The Spanish Dominicans who followed and witnessed the early extension into and exploitation of the West Indies were also formed in the Dominican tradition of the missionary-intellectual apostolate, as evidenced in their actions and writings.29 In September 1510, the first Friars Preachers arrived on the island of Hispaniola in the West Indies. Formed by the School of Salamanca’s reformed conventual life and the scholastic revival of Thomism, this first community of Dominicans, composed of three priests (Pedro de Córdoba, Antón de Montesinos, and Bernardo de Santo Domingo), as well as one lay brother (Domingo de Villamayor), quickly made their presence felt. In December 1511, during the Mass of the First Sunday of Advent, Friar Antón Montesinos delivered a community-formulated denunciatory homily directed at the Spaniards’ injustices committed against the Taínos on the island. Although Las Casas did not hear this condemnatory homily firsthand, he certainly heard of it later – as he wrote about it and its consequences is his Historia. This denunciation was a formative event for Las Casas –  an event that would partially catalyze his conversion in 1514 and his lifelong missionary-intellectual activity until his death in 1566.30
These first Spanish Dominican friars in the Indies – and, in time, Las Casas – were noted for their denunciations of the abuses of overseas extension and exploitation, as well as for their advocacy of the peaceful and persuasive expansion of Christianity. In general, this Order, which was known for its missionary-intellectual orientation, produced a number of friars who vigorously announced the Gospel and openly denounced the injustices. Even so, there were also a number of them who actively opposed the peaceful proclamation of the gospel and vociferously criticized Las Casas and his pro-indigenous Dominican confreres. Instead, these contrarian few avoided denouncing the injustices and promoted protecting the status quo – an ironic posture for some of these who had had similar intellectual formation.
Much has been written about the presence, critiques, and contributions of Spanish Dominicans in the Indies, and in Europe on behalf of the New World inhabitants. However, in English, little is written about the first Portuguese Dominicans who accompanied their country’s extension into non-Christian lands, criticized the processes of exploitation, and contributed to the European intellectual discourse of the time.31 Yet, there were Portuguese friars who engaged in prophetic missionary (pastoral) activities, denounced terrible injustices, wrote important Western texts about the era, and contributed to the theological, philosophical, and legal discourse of the period, which in many ways echoed the actions and activities of Las Casas and others. Given the missionary-intellectual characteristic of the Order, Portuguese analogues to Las Casas from this early period of Lusitanic expansion need to be brought to the light of scholarly inquiry for the sake of comparison and contrast.32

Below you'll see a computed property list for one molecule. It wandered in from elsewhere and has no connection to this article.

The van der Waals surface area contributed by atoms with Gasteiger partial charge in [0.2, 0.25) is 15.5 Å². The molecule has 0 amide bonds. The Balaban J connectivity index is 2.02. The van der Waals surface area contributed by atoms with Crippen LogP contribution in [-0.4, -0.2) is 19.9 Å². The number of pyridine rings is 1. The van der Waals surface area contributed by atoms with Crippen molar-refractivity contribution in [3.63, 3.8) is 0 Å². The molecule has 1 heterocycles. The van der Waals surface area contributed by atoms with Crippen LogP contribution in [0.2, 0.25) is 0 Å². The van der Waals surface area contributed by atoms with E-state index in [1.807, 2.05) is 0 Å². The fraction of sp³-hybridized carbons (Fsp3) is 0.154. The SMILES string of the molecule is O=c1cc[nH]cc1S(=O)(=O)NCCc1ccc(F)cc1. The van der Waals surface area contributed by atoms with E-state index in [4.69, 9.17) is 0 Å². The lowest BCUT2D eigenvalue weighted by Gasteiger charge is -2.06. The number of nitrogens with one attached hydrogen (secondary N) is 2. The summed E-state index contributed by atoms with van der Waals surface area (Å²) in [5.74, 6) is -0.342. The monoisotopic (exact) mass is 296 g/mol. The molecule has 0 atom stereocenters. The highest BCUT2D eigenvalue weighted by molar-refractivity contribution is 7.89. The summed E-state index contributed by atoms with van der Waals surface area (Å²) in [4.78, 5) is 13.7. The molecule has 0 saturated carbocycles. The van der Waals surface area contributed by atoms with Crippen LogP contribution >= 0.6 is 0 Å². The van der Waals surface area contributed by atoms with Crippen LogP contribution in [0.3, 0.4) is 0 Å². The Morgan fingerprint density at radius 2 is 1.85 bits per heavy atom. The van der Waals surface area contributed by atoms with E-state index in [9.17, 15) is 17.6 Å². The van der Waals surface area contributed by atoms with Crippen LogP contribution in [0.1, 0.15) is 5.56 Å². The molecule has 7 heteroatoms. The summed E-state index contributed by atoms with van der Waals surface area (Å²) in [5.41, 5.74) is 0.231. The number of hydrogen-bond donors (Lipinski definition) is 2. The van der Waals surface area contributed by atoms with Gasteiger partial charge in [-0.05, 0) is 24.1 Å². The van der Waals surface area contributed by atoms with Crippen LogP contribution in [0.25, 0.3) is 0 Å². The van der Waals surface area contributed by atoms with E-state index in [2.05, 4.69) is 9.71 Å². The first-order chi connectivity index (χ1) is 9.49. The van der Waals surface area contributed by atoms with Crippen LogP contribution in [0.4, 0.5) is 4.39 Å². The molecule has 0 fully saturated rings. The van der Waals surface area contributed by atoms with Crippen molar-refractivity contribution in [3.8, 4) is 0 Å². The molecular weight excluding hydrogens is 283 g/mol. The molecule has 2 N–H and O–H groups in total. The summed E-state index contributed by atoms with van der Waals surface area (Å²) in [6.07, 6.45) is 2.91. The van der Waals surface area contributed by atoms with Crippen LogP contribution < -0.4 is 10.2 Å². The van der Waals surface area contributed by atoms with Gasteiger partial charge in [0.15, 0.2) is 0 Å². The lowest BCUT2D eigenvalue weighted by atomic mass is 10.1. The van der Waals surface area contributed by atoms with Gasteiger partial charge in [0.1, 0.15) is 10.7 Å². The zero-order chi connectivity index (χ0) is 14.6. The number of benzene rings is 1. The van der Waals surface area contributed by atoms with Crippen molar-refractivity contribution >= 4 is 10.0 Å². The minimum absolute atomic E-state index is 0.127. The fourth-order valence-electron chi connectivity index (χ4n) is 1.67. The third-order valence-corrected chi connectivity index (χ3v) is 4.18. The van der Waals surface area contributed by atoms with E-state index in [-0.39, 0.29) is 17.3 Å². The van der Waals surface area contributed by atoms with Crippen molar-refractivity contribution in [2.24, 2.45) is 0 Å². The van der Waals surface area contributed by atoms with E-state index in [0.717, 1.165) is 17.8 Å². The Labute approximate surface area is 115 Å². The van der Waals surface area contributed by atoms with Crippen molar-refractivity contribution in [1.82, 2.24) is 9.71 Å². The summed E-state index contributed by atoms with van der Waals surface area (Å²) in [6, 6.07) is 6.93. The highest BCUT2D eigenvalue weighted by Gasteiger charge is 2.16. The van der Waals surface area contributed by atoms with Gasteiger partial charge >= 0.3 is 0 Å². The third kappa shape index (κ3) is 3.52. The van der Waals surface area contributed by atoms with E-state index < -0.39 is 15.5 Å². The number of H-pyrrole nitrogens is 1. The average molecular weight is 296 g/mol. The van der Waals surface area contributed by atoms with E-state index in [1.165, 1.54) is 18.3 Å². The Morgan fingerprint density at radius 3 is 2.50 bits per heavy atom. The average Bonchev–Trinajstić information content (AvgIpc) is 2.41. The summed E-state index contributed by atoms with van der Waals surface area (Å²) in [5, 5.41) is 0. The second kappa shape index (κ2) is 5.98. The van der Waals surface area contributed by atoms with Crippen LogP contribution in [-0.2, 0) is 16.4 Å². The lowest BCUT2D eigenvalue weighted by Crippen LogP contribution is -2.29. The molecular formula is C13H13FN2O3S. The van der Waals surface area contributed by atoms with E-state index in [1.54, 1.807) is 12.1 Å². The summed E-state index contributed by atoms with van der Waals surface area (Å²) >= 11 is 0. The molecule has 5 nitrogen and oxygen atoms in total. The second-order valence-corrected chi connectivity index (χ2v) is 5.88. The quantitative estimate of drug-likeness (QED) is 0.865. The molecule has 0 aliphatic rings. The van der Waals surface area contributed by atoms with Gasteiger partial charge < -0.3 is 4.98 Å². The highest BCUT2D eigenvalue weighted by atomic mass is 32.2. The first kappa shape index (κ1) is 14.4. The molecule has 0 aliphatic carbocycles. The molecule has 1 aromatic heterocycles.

There are a number of possibly interesting Portuguese Dominican-trained candidates to compare and contrast with Las Casas, especially some of his sixteenth-century Iberian contemporaries. For example, there is João dos Santos (b. Évora, c.1570 – d. Goa, 1622), who went to East Africa and India as a missionary and returned to Portugal in 1607, and who wrote a chronicle in 1609 in Évora of his experiences, which narrative constituted an important early Portuguese ethnographic account of these peoples and lands.33 Similarly, Las Casas traveled widely as a missionary and chronicled his extensive experiences abroad, which provided important ethnographic and historical information about the West Indies. Another cleric, Bartolomeu dos Mártires (b. Verdela, 1514 – d. Viana do Castelo, 1590), Archbishop of Braga and a notable scholar, also produced important theological and pastoral texts, as well as earning respect as a prelate with a practical sense.34 Likewise, Las Casas, Bishop of Chiapa, penned a number of scholarly texts that demonstrated both his intellectual capabilities and pastoral sensibilities in his assessments of theoretical pan-Atlantic questions and of practical administrative diocesan concerns.35 Another friar, Gaspar da Cruz (b. c. 1520 – d. Setúbal, 1570) spoke out against slavery in China and wrote one of the first detailed European accounts about China.36 Equally, Las Casas denounced the slavery of indigenous peoples in America (and, in time, of Africans); he, too, wrote important detailed firsthand accounts and compiled information from the writings of others about where they had traveled and what they had experienced, as well as crafting many legal, philosophical, and theological texts in Spanish (castellano) and Latin; he, too, reportedly learned at least the rudiments of two of the languages of Guatemala and Utatlán.37 There was also Domingos de Souza, who according to Mary Jean Dorcy, O.P., was “the Las Casas of Malabar.”38 Finally, Fernando Oliveira (b. Gestosa, 1507 – d. c.1585), who obtained a broad Christian humanist education and produced – among other works – the first Portuguese grammar, wrote about just war, and spoke out against certain injustices of the African slave trade.39 Las Casas also received a broad Christian humanist formation. Although he did not produce a grammar, his corpus of writings (like many of the early sixteenth-century European texts about the Atlantic World) has become classic literature, in which he consistently condemned the injustice of the wars of conquest and the accompanying enslavements. While each of the above-mentioned Lusitanian clerics are possible candidates to compare and contrast with Friar Las Casas, one in particular offers interesting possibilities: the former Dominican, Father Fernando Oliveira. The biographies of these two sixteenth-century Iberian clerics will now be presented, followed by an examination of their similarities and dissimilarities – and, in particular, of those related to unjust war and unjust slavery.